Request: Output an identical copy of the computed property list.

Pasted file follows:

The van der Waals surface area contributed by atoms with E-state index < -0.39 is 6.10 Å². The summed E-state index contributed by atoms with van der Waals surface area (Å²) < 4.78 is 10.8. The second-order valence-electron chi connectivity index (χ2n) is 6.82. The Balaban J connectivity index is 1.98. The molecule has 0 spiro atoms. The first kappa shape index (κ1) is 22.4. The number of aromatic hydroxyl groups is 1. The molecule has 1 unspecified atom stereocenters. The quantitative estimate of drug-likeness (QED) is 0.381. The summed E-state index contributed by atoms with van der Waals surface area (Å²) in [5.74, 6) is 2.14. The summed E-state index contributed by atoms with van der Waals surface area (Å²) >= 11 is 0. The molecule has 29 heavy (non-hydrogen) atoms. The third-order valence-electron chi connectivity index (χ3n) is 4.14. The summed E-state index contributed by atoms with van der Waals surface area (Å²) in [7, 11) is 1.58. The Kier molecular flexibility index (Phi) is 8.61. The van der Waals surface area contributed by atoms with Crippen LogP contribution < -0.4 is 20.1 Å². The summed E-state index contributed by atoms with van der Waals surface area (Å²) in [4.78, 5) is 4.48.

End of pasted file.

The van der Waals surface area contributed by atoms with E-state index < -0.39 is 6.10 Å². The summed E-state index contributed by atoms with van der Waals surface area (Å²) < 4.78 is 10.8. The second-order valence-electron chi connectivity index (χ2n) is 6.82. The Balaban J connectivity index is 1.98. The molecule has 0 spiro atoms. The first kappa shape index (κ1) is 22.4. The number of aromatic hydroxyl groups is 1. The molecule has 1 unspecified atom stereocenters. The quantitative estimate of drug-likeness (QED) is 0.381. The summed E-state index contributed by atoms with van der Waals surface area (Å²) in [5.74, 6) is 2.14. The summed E-state index contributed by atoms with van der Waals surface area (Å²) >= 11 is 0. The molecule has 29 heavy (non-hydrogen) atoms. The third-order valence-electron chi connectivity index (χ3n) is 4.14. The summed E-state index contributed by atoms with van der Waals surface area (Å²) in [7, 11) is 1.58. The Kier molecular flexibility index (Phi) is 8.61. The van der Waals surface area contributed by atoms with Crippen LogP contribution < -0.4 is 20.1 Å². The summed E-state index contributed by atoms with van der Waals surface area (Å²) in [4.78, 5) is 4.48.